Wearing out of the Bendix gear teeth or the flywheel’s teeth is inevitable due to the wear and tear that results from the friction enabling the motion of the two. Replacing the faulty component, either the pinion gear of the starter motor or the flywheel is the way to go.

How to start my car in a pinch?

Often, you don’t have to be stuck by the road or miss an appointment just because your car won’t start. For a manual transmission, you are in luck as the process to start these vehicles is way easier than an automatic one.

Let get a closer look at how you can start the two vehicles!

For Manual Transmission

Whenever a vehicle moves, the engine drives the transmission, which drives the drive shaft. The drive shaft’s motion is translated to the axle shafts through the differential unit. The axle shafts are responsible for rotating the wheels. 

In vehicles with a manual transmission, the reverse process is possible. If you are suffering from a failed start situation, you can follow the procedure indicated below:

  1. First, get some muscle to help you push the vehicle. You may require a friend or two, depending on the car’s weight. A better option would be to get another vehicle to tow yours.
  2. Sit in the driver’s seat and turn the ignition switch to the on position.
  3. With the parking brakes still engaged, push the clutch all the way down before shifting to the second gear. The second gear is preferred as it prevents the vehicle from jerking forward.
  4. Hold down the brake pedal and release the parking brakes.
  5. Release the brakes and request the car to be pushed or towed.
  6. Once the car gains some momentum, abruptly release the clutch. Releasing the clutch engages the engine, which may flicker slightly as it starts.

In case the start is unsuccessful, try the above procedure at higher rpm.

Bendix gear not engaging with flywheel is the main cause of starter not engaging.

For Automatic Transmission

Automatic transmissions will require a jumpstart before the vehicle can move. Below are the steps:

  1. Ensure the two vehicles are near and facing each other before shifting their gears to neutral and engaging the parking brakes.
  2. Turn off all the electronic components in the two cars, including the radio and the vents. This step protects your devices from a short circuit that results from a power surge during the jumpstart.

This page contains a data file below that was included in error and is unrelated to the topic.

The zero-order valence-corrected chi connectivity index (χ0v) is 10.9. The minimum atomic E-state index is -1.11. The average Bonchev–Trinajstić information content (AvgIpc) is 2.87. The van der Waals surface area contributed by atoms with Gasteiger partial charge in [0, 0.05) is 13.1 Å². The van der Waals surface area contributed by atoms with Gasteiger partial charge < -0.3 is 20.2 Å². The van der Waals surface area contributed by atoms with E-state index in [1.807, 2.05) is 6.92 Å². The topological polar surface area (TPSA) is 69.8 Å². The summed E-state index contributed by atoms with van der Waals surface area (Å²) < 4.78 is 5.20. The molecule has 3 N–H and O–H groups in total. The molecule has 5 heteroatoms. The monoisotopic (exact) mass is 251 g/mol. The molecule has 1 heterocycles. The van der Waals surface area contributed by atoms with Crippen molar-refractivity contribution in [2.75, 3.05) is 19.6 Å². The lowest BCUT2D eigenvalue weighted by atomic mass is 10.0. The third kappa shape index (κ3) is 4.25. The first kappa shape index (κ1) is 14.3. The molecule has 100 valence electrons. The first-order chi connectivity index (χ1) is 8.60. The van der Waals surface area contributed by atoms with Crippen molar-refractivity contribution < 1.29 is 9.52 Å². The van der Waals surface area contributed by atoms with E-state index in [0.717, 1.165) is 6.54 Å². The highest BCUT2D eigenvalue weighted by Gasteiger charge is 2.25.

3. First, connect the red clamp of the jumper cable to the battery’s positive terminal (+) of the dead car, then to the positive terminal (+) of the vehicle with the good battery.
  4. Initially, connect the black clamp of the jumper cable to the car’s negative terminal (-) with a good battery.
  5. Clamp the remaining plug of the black jumper cable to an unpainted metallic object, probably a bolt far off the dead battery to act as the ground.
  6. Start the car with a good battery first, and then the car with a poor battery.
  7. Allow both engines to run idle for a few minutes before disconnecting the plugs of the jumper cables in reverse order.
  8. Finally, take a 15 minutes drive and then bringing the car to a halt and killing the engine. This will ensure the battery is fully charged to be used during the next startup.

You should consider replacing the battery in case the car’s battery discharges once more.


  • Randy Worner

    My name is Randy Worner and I am the founder of I have been working on cars and trucks for almost 45 years. For the last 36 years I have taught Automotive / Diesel Technology classes for UTI, Snap On Tools, Chrysler, Pepboys, Lone Star College, NAPA and TBC Corporation.I also own a technical writing company known as Supreme Technical Services. It is ASE Gold Seal certified and Blue Seal Certified Author of auto/truck repair information.